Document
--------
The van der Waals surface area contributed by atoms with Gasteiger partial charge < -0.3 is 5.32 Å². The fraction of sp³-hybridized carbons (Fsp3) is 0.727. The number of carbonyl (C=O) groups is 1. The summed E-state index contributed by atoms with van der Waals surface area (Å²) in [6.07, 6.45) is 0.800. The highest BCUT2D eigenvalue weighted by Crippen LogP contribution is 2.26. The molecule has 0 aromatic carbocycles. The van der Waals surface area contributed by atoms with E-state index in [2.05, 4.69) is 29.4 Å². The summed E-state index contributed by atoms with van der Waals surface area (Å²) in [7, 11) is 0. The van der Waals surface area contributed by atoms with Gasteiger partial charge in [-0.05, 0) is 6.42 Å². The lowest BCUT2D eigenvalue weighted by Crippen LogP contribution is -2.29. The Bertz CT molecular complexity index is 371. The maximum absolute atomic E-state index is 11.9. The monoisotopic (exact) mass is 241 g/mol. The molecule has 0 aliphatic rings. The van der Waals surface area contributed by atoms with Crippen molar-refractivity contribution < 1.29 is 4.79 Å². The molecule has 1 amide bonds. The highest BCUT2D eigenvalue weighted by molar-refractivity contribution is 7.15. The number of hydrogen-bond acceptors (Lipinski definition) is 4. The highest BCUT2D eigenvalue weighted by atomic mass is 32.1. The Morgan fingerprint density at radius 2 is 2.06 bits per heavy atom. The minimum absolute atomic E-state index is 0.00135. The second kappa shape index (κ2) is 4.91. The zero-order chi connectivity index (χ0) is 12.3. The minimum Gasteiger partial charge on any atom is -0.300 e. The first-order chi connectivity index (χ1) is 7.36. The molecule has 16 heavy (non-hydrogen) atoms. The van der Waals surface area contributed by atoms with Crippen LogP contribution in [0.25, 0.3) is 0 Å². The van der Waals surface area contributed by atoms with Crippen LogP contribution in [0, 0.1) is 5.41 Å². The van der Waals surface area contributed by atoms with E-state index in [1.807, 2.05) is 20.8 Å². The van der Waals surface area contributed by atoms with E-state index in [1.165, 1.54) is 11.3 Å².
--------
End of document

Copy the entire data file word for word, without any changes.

The van der Waals surface area contributed by atoms with Gasteiger partial charge < -0.3 is 5.32 Å². The fraction of sp³-hybridized carbons (Fsp3) is 0.727. The number of carbonyl (C=O) groups is 1. The summed E-state index contributed by atoms with van der Waals surface area (Å²) in [6.07, 6.45) is 0.800. The highest BCUT2D eigenvalue weighted by Crippen LogP contribution is 2.26. The molecule has 0 aromatic carbocycles. The van der Waals surface area contributed by atoms with E-state index in [2.05, 4.69) is 29.4 Å². The summed E-state index contributed by atoms with van der Waals surface area (Å²) in [7, 11) is 0. The van der Waals surface area contributed by atoms with Gasteiger partial charge in [-0.05, 0) is 6.42 Å². The lowest BCUT2D eigenvalue weighted by Crippen LogP contribution is -2.29. The Bertz CT molecular complexity index is 371. The maximum absolute atomic E-state index is 11.9. The monoisotopic (exact) mass is 241 g/mol. The molecule has 0 aliphatic rings. The van der Waals surface area contributed by atoms with Crippen molar-refractivity contribution < 1.29 is 4.79 Å². The molecule has 1 amide bonds. The highest BCUT2D eigenvalue weighted by molar-refractivity contribution is 7.15. The number of hydrogen-bond acceptors (Lipinski definition) is 4. The highest BCUT2D eigenvalue weighted by atomic mass is 32.1. The Morgan fingerprint density at radius 2 is 2.06 bits per heavy atom. The minimum absolute atomic E-state index is 0.00135. The second kappa shape index (κ2) is 4.91. The zero-order chi connectivity index (χ0) is 12.3. The minimum Gasteiger partial charge on any atom is -0.300 e. The first-order chi connectivity index (χ1) is 7.36. The molecule has 16 heavy (non-hydrogen) atoms. The van der Waals surface area contributed by atoms with Crippen LogP contribution in [0.25, 0.3) is 0 Å². The van der Waals surface area contributed by atoms with Crippen LogP contribution in [0, 0.1) is 5.41 Å². The van der Waals surface area contributed by atoms with E-state index in [1.807, 2.05) is 20.8 Å². The van der Waals surface area contributed by atoms with E-state index in [1.165, 1.54) is 11.3 Å².